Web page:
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Winter increase in death rate by 25 percent is probably due to low UVB, Vitamin D – Jan 2017

Seasonal variations of U.S. mortality rates: Roles of solar ultraviolet-B doses, vitamin D, gene expression, and infections.

J Steroid Biochem Mol Biol. 2017 Jan 11. pii: S0960-0760(17)30003-1. doi: 10.1016/j.jsbmb.2017.01.003. [Epub ahead of print]
Grant WB1, Bhattoa HP2, Boucher BJ3.
1Sunlight, Nutrition, and Health Research Center, PO Box 641603, San Francisco, CA, 94164-1603 USA. Electronic address: wbgrant at infionline.net.
2Department of Laboratory Medicine, Faculty of Medicine, University of Debrecen, Nagyerdei blvd 98, Debrecen, H-4032, Hungary.
3The Blizard Institute, Barts & The London School of Medicine & Dentistry, Queen Mary University of London, London, UK.

Death rates in the U.S. show a pronounced seasonality. The broad seasonal variation shows about 25% higher death rates in winter than in summer with an additional few percent increase associated with the Christmas and New Year's holidays.
A pronounced increase in death rates also starts in mid-September, shortly after the school year begins.
The causes of death with large contributions to the observed seasonality include diseases of the

  • circulatory system; the
  • respiratory system; the
  • digestive system; and
  • endocrine, nutritional, and metabolic diseases.

Researchers have identified several factors showing seasonal variation that could possibly explain the seasonal variations in mortality rate.
These factors include

  • seasonal variations in solar ultraviolet-B(UVB) doses and serum 25-hydroxyvitamin D [25(OH)D] concentrations,
  • gene expression,
  • ambient temperature and humidity,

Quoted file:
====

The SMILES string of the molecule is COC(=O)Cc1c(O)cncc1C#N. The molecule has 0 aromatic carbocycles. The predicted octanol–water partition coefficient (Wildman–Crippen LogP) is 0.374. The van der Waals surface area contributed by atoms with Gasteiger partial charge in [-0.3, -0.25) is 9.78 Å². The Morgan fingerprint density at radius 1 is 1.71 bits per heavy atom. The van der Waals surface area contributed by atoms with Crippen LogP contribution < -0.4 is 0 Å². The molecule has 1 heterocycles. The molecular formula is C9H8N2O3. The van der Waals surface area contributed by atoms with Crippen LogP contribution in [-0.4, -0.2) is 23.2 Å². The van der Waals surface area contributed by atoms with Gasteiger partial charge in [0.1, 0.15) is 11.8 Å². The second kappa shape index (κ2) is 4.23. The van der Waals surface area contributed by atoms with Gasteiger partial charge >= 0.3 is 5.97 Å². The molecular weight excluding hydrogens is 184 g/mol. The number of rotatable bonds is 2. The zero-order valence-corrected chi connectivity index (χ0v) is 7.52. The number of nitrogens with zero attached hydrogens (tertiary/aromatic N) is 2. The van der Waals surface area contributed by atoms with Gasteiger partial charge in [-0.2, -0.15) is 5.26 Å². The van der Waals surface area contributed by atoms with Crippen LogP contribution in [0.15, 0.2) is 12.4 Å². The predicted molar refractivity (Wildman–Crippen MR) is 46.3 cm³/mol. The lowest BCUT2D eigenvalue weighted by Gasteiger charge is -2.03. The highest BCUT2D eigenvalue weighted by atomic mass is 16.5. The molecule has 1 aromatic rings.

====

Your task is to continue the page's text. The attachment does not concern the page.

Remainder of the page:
• UVB effects on environmental pathogen load,
  • environmental pollutants and allergens, and
  • photoperiod (or length of day).

The factors with the strongest support in this analysis are

  • seasonal variations in solar UVB doses and
  • 25(OH)D concentrations.

In the U.S., population mean 25(OH)D concentrations range from 21ng/mL in March to 28ng/mL in August. Measures to ensure that all people had 25(OH)D concentrations >36ng/mL year round would probably reduce death rates significantly.

KEYWORDS:
Cardiovascular disease; Gene expression; Mortality rate; Respiratory tract infections; Season; Temperature; Vitamin D

PMID: 28088363 DOI: 10.1016/j.jsbmb.2017.01.003 Publisher wants $36 for the PDF


See also VitaminDWiki

Vitamin D UK 45 year olds Average vitamin D levels in UK vary with season: 14 ng to 29 ng
Image
Dark gray = 45 year-old MEN, light gray = 45 year-old WOMEN

UV varies a ot more with season at high latitudes
in wikipage: http://www.vitamindwiki.com/tiki-index.php?page_id=1660
This chart might impliy that the amount of change in seasonal death rate would vary with latitude
Perhaps 35% in Northern Canada, 5% in Tobago, vs 25% in the US

See also web

Image
 Download the PDF from VitaminDWiki

Attached files

ID Name Comment Uploaded Size Downloads
7679 Seasonal mortality Scotland 2000.pdf PDF admin 16 Jan, 2017 16:08 202.81 Kb 190
7678 Scotland Mortality.jpg admin 16 Jan, 2017 16:08 14.06 Kb 291
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